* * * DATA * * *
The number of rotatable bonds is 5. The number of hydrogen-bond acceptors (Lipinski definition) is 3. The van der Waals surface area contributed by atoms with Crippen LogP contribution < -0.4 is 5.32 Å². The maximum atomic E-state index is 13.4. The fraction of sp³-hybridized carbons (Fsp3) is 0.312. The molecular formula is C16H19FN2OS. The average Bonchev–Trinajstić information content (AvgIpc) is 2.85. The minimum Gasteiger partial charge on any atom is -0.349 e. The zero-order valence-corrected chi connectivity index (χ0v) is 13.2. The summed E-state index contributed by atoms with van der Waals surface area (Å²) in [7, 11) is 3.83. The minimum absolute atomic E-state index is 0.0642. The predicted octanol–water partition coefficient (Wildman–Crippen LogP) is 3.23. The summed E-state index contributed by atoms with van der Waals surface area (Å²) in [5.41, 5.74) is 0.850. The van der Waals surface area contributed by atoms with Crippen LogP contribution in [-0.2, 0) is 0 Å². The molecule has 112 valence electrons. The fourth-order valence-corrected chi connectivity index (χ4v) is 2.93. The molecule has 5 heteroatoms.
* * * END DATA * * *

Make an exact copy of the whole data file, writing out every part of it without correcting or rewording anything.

The number of rotatable bonds is 5. The number of hydrogen-bond acceptors (Lipinski definition) is 3. The van der Waals surface area contributed by atoms with Crippen LogP contribution < -0.4 is 5.32 Å². The maximum atomic E-state index is 13.4. The fraction of sp³-hybridized carbons (Fsp3) is 0.312. The molecular formula is C16H19FN2OS. The average Bonchev–Trinajstić information content (AvgIpc) is 2.85. The minimum Gasteiger partial charge on any atom is -0.349 e. The zero-order valence-corrected chi connectivity index (χ0v) is 13.2. The summed E-state index contributed by atoms with van der Waals surface area (Å²) in [7, 11) is 3.83. The minimum absolute atomic E-state index is 0.0642. The predicted octanol–water partition coefficient (Wildman–Crippen LogP) is 3.23. The summed E-state index contributed by atoms with van der Waals surface area (Å²) in [5.41, 5.74) is 0.850. The van der Waals surface area contributed by atoms with Crippen LogP contribution in [-0.2, 0) is 0 Å². The molecule has 112 valence electrons. The fourth-order valence-corrected chi connectivity index (χ4v) is 2.93. The molecule has 5 heteroatoms.